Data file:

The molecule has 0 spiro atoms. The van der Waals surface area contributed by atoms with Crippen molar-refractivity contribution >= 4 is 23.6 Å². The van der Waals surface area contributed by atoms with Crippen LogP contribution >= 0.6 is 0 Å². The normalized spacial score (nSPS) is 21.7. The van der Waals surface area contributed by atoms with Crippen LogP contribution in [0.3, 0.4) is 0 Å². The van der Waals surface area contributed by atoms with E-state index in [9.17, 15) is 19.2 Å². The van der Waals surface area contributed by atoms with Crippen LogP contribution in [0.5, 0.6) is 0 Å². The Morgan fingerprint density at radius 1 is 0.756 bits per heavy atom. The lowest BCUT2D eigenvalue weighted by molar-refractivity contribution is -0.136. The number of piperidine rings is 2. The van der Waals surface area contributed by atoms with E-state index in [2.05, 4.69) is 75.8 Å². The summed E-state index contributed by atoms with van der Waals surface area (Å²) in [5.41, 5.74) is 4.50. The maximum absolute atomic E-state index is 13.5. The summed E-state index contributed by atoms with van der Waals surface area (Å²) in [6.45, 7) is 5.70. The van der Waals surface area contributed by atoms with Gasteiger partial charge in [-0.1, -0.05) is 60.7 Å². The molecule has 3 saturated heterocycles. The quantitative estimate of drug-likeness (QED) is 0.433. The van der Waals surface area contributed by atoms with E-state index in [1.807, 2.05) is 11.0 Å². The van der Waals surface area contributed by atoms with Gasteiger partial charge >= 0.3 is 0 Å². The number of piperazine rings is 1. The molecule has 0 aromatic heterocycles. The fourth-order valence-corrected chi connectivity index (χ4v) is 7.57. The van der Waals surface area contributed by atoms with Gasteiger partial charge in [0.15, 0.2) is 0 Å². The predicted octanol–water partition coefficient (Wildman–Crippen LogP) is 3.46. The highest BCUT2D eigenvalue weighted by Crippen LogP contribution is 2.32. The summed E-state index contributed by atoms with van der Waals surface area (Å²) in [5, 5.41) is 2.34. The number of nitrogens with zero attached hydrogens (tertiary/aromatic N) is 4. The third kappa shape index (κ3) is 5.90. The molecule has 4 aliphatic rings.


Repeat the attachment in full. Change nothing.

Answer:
The molecule has 0 spiro atoms. The van der Waals surface area contributed by atoms with Crippen molar-refractivity contribution >= 4 is 23.6 Å². The van der Waals surface area contributed by atoms with Crippen LogP contribution >= 0.6 is 0 Å². The normalized spacial score (nSPS) is 21.7. The van der Waals surface area contributed by atoms with Crippen LogP contribution in [0.3, 0.4) is 0 Å². The van der Waals surface area contributed by atoms with E-state index in [9.17, 15) is 19.2 Å². The van der Waals surface area contributed by atoms with Crippen LogP contribution in [0.5, 0.6) is 0 Å². The Morgan fingerprint density at radius 1 is 0.756 bits per heavy atom. The lowest BCUT2D eigenvalue weighted by molar-refractivity contribution is -0.136. The number of piperidine rings is 2. The van der Waals surface area contributed by atoms with E-state index in [2.05, 4.69) is 75.8 Å². The summed E-state index contributed by atoms with van der Waals surface area (Å²) in [5.41, 5.74) is 4.50. The maximum absolute atomic E-state index is 13.5. The summed E-state index contributed by atoms with van der Waals surface area (Å²) in [6.45, 7) is 5.70. The van der Waals surface area contributed by atoms with Gasteiger partial charge in [-0.1, -0.05) is 60.7 Å². The molecule has 3 saturated heterocycles. The quantitative estimate of drug-likeness (QED) is 0.433. The van der Waals surface area contributed by atoms with E-state index in [1.807, 2.05) is 11.0 Å². The van der Waals surface area contributed by atoms with Gasteiger partial charge >= 0.3 is 0 Å². The number of piperazine rings is 1. The molecule has 0 aromatic heterocycles. The fourth-order valence-corrected chi connectivity index (χ4v) is 7.57. The van der Waals surface area contributed by atoms with Gasteiger partial charge in [0.15, 0.2) is 0 Å². The predicted octanol–water partition coefficient (Wildman–Crippen LogP) is 3.46. The highest BCUT2D eigenvalue weighted by Crippen LogP contribution is 2.32. The summed E-state index contributed by atoms with van der Waals surface area (Å²) in [5, 5.41) is 2.34. The number of nitrogens with zero attached hydrogens (tertiary/aromatic N) is 4. The third kappa shape index (κ3) is 5.90. The molecule has 4 aliphatic rings.